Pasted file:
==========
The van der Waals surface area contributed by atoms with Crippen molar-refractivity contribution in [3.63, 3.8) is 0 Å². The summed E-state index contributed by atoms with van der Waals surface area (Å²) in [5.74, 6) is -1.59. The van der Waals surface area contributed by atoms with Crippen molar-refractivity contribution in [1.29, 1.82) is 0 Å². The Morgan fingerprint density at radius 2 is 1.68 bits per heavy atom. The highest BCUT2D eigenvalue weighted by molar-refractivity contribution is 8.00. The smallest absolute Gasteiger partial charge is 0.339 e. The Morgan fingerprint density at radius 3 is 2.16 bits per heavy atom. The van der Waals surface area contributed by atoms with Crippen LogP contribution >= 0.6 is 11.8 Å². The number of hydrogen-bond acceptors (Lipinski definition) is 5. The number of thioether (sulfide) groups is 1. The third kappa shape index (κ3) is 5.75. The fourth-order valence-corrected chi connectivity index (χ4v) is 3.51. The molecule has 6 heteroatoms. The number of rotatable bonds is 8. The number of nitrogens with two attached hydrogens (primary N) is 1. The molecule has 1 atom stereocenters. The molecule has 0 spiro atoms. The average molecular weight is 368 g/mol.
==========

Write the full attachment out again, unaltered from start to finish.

The van der Waals surface area contributed by atoms with Crippen molar-refractivity contribution in [3.63, 3.8) is 0 Å². The summed E-state index contributed by atoms with van der Waals surface area (Å²) in [5.74, 6) is -1.59. The van der Waals surface area contributed by atoms with Crippen molar-refractivity contribution in [1.29, 1.82) is 0 Å². The Morgan fingerprint density at radius 2 is 1.68 bits per heavy atom. The highest BCUT2D eigenvalue weighted by molar-refractivity contribution is 8.00. The smallest absolute Gasteiger partial charge is 0.339 e. The Morgan fingerprint density at radius 3 is 2.16 bits per heavy atom. The van der Waals surface area contributed by atoms with Crippen LogP contribution >= 0.6 is 11.8 Å². The number of hydrogen-bond acceptors (Lipinski definition) is 5. The number of thioether (sulfide) groups is 1. The third kappa shape index (κ3) is 5.75. The fourth-order valence-corrected chi connectivity index (χ4v) is 3.51. The molecule has 6 heteroatoms. The number of rotatable bonds is 8. The number of nitrogens with two attached hydrogens (primary N) is 1. The molecule has 1 atom stereocenters. The molecule has 0 spiro atoms. The average molecular weight is 368 g/mol.